Depending on your operating system, your garage door may feature infrared sensors as one of the main safety features. These sensors will stop and reverse the door if a child or animal runs unexpectedly in the path of the closing door. If there is nothing blocking the sensors but the door refuses to close, there may be a problem with the sensors.
How it works
Since 1993, garage door opener manufacturers have been required to include anti-entrapment safety devices, which typically come in the form of sensors. A beam of infrared light is transmitted and received from one sensor to the other, communicating with the opener that the path is clear and the door can be closed. Each sensor may have a small light so you can tell that it is on and working. Realigning sensors is a matter of getting both of the lights to illuminate simultaneously and continuously.
What went wrong?
Garage door sensors have nothing to do garage door repair Carlsbad CA with the door going up, only down. If your door won’t open, you may need to call a garage door repair specialist in order to diagnose the problem. Sensors can be bumped out of alignment or may lose their electrical connection, causing a variety of problems. If the beam of light is broken, the door will not close. If there is an electrical malfunction of some kind, however, the door may behave sporadically and close inadvertently, even if there is something in the way.
Do-it-yourself garage door repair: how to reset your sensors
If you have tried but failed to realign your sensors simply by eyeballing them, you may need to follow a few more steps. To realign your sensors, first turn off their power source, whether via the opener system itself or your fuse box. On either side of the door, loosen the screws that hold the sensors in place, and slide the mounting bracket and sensor down as far as possible. Using a tape measure, slide each sensor back up to exactly six inches above ground level and retighten the screws enough so that the brackets will not slide out of place on their own.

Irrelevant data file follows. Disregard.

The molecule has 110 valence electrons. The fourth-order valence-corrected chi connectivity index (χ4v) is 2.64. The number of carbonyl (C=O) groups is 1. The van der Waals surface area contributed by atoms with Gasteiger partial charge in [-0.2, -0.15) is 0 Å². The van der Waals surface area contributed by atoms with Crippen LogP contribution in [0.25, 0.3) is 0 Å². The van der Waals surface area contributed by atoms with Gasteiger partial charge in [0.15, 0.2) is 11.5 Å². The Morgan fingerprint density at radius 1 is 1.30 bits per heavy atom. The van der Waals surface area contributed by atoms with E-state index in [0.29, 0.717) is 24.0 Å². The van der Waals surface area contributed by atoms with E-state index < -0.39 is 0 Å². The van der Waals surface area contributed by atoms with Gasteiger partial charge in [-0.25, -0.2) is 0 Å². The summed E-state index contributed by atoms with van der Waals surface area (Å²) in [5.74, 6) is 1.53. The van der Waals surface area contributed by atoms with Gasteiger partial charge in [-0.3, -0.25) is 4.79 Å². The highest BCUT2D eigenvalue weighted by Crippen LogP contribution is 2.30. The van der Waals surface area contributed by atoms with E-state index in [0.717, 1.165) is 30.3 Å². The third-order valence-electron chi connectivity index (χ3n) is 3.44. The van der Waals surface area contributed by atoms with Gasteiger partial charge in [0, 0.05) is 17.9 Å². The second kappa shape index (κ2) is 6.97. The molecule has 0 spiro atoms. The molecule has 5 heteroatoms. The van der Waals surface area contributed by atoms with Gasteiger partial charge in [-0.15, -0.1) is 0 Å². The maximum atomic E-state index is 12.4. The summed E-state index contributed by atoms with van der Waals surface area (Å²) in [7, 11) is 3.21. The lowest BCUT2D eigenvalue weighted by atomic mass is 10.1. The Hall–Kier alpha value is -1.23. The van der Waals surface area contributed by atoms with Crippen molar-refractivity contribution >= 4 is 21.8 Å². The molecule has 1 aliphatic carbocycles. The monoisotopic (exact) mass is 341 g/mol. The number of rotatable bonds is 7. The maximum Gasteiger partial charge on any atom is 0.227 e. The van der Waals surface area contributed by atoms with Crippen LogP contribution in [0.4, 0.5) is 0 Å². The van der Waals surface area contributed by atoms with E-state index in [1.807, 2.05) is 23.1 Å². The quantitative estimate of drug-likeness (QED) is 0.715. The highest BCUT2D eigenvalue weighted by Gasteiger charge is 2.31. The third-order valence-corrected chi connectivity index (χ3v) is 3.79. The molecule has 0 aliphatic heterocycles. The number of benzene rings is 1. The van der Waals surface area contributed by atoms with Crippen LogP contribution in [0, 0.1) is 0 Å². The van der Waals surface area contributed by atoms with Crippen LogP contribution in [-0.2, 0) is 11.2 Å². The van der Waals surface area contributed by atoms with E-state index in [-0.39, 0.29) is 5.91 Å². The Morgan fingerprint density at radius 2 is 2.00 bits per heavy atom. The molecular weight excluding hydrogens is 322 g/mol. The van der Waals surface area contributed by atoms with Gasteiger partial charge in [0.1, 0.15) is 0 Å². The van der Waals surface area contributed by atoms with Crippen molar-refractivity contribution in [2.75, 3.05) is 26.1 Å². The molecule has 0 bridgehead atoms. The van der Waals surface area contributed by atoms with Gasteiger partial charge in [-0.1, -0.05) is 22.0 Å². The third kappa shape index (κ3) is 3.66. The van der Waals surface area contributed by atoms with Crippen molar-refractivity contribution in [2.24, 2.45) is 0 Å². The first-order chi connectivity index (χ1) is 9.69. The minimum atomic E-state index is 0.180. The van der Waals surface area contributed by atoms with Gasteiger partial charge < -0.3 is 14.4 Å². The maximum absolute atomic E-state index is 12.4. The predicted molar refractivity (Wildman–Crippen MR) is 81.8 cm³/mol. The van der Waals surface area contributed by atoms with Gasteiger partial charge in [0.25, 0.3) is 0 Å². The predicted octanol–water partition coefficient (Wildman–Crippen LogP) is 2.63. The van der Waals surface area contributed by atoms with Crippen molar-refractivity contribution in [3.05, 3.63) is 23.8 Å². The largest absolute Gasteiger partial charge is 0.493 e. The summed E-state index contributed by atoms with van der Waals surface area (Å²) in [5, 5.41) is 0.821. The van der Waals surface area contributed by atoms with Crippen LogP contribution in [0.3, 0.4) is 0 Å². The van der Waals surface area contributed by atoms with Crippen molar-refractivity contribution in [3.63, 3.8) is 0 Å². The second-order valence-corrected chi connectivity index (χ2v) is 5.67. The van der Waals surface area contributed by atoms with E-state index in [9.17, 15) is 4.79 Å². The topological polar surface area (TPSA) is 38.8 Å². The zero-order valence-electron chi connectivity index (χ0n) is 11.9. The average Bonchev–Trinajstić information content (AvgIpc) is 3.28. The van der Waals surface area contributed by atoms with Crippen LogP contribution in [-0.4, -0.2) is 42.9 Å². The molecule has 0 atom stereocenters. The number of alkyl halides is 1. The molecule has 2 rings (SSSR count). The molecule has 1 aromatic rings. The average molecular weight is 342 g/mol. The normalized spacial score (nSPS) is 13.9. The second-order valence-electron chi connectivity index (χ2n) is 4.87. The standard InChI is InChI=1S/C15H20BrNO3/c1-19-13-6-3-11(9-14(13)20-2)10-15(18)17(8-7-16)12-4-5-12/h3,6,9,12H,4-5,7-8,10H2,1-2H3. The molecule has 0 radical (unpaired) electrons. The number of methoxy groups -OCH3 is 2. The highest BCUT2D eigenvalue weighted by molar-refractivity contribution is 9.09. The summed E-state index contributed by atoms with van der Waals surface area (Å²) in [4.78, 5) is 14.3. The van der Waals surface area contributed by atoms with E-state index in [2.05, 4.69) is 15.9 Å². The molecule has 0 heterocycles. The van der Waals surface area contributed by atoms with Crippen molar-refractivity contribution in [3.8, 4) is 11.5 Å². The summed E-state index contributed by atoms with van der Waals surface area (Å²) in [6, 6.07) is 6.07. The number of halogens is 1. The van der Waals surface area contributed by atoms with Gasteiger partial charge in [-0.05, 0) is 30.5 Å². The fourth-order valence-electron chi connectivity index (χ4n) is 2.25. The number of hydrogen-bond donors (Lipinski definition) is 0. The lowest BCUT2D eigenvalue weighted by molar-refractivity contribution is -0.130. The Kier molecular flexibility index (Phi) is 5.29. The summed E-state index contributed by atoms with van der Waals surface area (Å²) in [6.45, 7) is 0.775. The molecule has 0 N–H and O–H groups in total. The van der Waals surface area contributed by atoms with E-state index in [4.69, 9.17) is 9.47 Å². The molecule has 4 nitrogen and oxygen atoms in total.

To ensure the sensors are pointed directly at one another, you may need to use string to simulate the infrared beam. Attach a piece of string from one sensor to the other, tied at the same point on each (such as the bottom of the sensor). Using a level, keep making slight adjustments until the string is level with the ground. Once done, firmly tighten the screws back into place, check the string’s alignment once more, and turn on the power source.
As mentioned previously, your sensors may each have a small light, which should now both be on. You can test the sensors by rolling a ball between them. If the inner LED lights do not shine, the sensors themselves may need to be replaced.